Elizabeth Christie lab

The Christie lab, also known as the Elizabeth Christie lab, seeks to understand how ovarian and endometrial cancers evolve to become resistant to treatment, develop biomarkers of treatment response and identify treatments that can overcome resistance

Acquired treatment resistance, whereby patients respond well to primary treatment but eventually develop drug resistance, is common across a range of cancer types. It is particularly problematic in the most common form of ovarian cancer, high-grade serous ovarian cancer, and high-risk endometrial cancer. The Elizabeth Christie lab seeks to:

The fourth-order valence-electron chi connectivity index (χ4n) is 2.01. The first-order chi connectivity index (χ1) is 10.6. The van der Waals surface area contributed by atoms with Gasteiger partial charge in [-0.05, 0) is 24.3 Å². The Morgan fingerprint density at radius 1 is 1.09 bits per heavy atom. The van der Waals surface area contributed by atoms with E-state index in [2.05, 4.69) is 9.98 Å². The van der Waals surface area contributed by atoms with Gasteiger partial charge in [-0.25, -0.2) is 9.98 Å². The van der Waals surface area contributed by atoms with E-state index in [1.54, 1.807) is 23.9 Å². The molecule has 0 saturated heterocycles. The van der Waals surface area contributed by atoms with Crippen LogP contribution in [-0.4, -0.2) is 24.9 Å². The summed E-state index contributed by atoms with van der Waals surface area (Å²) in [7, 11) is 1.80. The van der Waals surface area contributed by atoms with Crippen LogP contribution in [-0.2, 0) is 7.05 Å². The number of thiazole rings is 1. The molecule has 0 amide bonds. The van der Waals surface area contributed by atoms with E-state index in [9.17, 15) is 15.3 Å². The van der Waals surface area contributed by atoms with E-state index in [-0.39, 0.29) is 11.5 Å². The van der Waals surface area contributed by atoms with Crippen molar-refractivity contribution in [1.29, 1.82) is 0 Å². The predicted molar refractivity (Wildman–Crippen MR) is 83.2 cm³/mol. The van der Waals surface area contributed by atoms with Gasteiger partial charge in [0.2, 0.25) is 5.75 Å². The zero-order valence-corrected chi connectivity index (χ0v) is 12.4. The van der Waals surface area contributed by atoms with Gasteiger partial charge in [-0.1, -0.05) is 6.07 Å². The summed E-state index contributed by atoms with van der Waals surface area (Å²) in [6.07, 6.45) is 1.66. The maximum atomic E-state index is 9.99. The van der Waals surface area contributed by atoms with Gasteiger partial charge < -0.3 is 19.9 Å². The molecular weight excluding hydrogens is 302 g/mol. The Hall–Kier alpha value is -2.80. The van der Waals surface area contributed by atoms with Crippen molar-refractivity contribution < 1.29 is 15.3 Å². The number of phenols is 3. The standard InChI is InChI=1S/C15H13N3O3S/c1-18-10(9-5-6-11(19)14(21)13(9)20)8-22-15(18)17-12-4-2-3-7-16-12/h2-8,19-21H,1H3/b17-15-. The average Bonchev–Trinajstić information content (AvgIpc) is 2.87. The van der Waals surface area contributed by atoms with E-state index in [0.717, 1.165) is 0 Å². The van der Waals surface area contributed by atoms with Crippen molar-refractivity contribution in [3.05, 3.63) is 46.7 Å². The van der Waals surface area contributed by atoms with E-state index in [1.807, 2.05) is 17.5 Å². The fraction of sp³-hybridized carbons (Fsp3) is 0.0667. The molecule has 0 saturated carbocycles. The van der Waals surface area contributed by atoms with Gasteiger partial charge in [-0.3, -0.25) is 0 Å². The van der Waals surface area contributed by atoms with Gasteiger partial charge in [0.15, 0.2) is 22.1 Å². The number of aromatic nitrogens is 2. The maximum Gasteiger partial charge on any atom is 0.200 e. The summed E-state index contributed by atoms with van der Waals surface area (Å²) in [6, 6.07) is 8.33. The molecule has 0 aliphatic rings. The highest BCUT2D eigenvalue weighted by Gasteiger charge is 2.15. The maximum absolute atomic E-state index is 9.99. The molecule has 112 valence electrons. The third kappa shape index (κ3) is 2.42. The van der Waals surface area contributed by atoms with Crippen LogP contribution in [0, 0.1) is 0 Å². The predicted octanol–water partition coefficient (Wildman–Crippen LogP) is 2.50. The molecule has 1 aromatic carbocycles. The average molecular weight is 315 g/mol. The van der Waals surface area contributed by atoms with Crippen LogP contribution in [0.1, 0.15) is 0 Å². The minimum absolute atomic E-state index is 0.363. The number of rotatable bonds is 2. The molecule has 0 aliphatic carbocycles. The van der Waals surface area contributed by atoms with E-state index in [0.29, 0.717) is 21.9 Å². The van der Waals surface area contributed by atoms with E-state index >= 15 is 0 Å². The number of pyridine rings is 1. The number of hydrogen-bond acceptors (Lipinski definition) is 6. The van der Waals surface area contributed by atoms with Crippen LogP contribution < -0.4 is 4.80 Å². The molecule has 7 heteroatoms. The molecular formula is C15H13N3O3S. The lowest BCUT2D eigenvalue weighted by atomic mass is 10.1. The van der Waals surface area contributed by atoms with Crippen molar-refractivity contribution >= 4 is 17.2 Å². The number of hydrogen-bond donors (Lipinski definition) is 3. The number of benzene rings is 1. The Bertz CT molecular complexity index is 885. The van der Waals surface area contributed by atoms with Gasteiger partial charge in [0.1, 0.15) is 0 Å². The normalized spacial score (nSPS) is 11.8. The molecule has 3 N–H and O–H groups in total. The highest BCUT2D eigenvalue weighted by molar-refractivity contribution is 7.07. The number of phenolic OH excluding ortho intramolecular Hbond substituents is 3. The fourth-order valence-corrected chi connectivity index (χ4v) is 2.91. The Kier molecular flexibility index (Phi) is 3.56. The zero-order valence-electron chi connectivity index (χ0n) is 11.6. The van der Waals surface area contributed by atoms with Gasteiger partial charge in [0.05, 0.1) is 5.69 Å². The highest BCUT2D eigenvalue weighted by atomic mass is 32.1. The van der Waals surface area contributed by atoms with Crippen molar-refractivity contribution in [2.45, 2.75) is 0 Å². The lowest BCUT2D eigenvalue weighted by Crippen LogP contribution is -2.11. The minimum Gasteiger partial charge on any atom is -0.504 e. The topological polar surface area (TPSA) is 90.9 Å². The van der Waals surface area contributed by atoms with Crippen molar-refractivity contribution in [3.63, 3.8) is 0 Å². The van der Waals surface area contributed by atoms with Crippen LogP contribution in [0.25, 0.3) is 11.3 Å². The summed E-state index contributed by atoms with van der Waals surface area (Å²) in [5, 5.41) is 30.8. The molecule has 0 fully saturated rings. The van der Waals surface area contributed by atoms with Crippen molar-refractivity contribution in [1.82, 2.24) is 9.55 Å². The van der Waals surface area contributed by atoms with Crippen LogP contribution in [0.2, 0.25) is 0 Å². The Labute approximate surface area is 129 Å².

• identify the mechanisms of acquired treatment resistance that arise in high-grade serous ovarian cancer and high-risk endometrial cancer 
  • identify treatments that can overcome resistance 
  • develop tumour-based and circulating tumour DNA biomarkers of resistance 
  • understand the metastatic processes that occur in high-grade serous ovarian cancer.

Current projects

Related links

Elizabeth Christie Twitter

Related pages